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America The Most Inhumane

Posted on 03 January 2014 by John Johnson

America Is the Most Inhumane Developed Country on the Planet — Are We Going to Let It Stay That Way?

This week marked the 65th anniversary of the signing of the Universal Declaration of Human Rights. What would it be like if people in the U.S. knew they had these rights?

Photo Credit:

December 14, 2013  |

This week marked the 65th anniversary of the signing of the Universal Declaration of Human Rights.  It was drafted by a commission of the United Nations that was chaired by Eleanor Roosevelt. The Convention became effective in 1951, the United States finally ratified it in 1988 and it was signed by President George H.W. Bush.

What would it be like if people in the United States knew they had these rights and demanded to have them realized? We believe it would be a very different world – the economy would be a more equitable with full employment, healthcare for all, no people without housing and more humane on every front. Instead, this week an annual report of Credit Suisse ranked the US as the most unequal of all advanced countries.

As a general guide for understanding human rights there are five principles that should be applied to every policy:  universality, equity, transparency, accountability and participation. In a nutshell, universality means that policies apply to all people. Equity means that people have what they need in order to be at the same level as others. Participation means that people have input into the policies that affect their lives.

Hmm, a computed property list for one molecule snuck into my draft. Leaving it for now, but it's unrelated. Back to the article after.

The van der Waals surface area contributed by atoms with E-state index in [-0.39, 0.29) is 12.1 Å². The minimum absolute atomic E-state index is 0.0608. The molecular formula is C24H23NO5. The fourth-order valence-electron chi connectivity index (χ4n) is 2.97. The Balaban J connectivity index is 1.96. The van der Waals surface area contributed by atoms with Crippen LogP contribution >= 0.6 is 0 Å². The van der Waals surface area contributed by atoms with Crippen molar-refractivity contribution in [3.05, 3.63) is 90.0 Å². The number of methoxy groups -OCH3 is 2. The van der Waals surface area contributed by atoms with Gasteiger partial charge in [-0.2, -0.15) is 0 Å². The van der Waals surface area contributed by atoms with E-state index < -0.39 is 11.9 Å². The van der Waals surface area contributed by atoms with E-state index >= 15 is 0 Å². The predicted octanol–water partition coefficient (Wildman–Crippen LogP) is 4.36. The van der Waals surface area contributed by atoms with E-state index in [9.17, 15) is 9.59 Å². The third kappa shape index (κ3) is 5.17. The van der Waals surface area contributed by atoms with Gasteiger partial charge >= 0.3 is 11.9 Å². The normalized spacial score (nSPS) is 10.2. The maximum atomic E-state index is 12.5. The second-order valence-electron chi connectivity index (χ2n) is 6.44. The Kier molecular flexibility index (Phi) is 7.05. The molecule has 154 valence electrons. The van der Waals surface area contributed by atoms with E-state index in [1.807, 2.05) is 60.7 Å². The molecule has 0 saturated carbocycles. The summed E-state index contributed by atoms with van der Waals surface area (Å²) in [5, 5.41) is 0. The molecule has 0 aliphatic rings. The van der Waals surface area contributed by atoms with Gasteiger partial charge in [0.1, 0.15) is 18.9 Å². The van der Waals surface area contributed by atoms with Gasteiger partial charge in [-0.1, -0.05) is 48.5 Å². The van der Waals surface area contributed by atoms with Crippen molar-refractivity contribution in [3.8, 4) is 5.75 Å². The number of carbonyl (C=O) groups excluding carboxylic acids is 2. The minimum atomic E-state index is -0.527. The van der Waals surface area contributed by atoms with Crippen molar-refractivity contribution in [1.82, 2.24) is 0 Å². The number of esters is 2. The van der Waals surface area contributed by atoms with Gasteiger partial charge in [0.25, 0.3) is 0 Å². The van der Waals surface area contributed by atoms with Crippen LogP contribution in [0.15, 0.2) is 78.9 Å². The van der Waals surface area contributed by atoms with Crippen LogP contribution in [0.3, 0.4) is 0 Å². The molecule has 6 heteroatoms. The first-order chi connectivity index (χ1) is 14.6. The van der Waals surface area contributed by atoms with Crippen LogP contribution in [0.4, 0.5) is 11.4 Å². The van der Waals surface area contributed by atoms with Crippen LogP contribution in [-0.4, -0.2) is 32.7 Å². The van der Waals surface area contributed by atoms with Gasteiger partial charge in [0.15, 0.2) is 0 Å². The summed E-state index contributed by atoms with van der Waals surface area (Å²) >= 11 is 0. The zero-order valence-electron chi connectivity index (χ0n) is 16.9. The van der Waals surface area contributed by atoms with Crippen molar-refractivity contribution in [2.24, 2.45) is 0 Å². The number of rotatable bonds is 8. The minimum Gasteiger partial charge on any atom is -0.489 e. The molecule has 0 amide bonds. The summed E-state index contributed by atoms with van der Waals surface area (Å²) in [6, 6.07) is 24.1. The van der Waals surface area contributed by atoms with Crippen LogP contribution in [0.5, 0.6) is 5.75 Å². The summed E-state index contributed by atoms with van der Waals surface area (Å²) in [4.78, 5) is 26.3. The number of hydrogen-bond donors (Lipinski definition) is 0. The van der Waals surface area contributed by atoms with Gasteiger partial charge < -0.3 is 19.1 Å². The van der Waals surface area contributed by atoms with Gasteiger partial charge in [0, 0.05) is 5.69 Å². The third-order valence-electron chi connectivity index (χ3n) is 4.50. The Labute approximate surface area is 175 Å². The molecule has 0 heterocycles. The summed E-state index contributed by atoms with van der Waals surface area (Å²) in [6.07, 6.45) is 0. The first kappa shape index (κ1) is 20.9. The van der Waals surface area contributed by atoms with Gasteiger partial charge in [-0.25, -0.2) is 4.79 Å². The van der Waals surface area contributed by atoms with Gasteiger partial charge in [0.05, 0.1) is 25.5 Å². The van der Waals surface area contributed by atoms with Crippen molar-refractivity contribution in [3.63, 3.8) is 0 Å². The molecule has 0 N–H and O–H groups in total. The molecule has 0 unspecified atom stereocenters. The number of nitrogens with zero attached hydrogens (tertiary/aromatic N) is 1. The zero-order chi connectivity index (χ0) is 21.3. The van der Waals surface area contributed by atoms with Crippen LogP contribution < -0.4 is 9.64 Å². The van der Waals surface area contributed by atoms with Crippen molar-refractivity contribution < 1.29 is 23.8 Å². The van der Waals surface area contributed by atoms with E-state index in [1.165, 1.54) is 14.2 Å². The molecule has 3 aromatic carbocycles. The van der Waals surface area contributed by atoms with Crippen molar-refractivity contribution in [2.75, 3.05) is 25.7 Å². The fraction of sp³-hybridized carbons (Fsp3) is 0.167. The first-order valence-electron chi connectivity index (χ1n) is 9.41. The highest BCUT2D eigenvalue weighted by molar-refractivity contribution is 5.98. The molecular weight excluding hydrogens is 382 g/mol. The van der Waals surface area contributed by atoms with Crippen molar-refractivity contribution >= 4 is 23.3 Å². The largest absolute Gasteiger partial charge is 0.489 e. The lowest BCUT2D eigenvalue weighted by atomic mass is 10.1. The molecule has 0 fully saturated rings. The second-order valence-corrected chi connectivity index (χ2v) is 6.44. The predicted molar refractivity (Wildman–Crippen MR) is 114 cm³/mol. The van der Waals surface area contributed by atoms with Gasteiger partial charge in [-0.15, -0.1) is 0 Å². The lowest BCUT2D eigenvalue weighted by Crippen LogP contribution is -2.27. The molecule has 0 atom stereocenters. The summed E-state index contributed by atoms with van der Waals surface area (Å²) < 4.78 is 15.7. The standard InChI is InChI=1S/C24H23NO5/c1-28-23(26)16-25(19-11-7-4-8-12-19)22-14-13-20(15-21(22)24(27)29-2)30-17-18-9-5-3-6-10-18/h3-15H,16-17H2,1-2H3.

Harriet Tubman once said, “I freed a thousand slaves; I could have freed a thousand more if only they knew they were slaves.” Similarly, we have human rights and our rights are being violated every day, yet many are not aware of this.

Economic Inequality and Austerity

Wealth inequality has worsened under the Obama Presidency. This is remarkable because historically after an economic collapse, the wealth divide closes during the recovery phase. According to the 2013 report, “In the U.S., the bottom 90% of the population own only 24.6% of all the privately held wealth, whereas in most of the developed world, the bottom 90% own around 40%; so, the degree of wealth-concentration in the U.S. is extraordinary…”

There hasn’t been any recovery for the bottom 90%. Public policies have continued to funnel wealth to the top while cutting the social infrastructure. Ellen Brown explains that the Federal Reserve Act prevents the Quantitative Easing (QE), the $85 billion created each month, from being used to invest in businesses and create jobs. She describes the Act as being “drafted by bankers to create a banker’s bank that would serve their interests. It is their own private club, and its legal structure keeps all non-members out.” So, instead of assisting Main Street, the QE has gone to Wall Street and has been used for financial trading that places our entire economy at risk of collapse. Activists will begin a yearlong campaign to change the Fed on Dec. 23rd at all 12 Federal Reserve Buildings.  Taxpayers need to take back the power to create money in a transparent way; the government should be spending debt free money on urgent necessities and providing people with the money they need to survive and create full employment.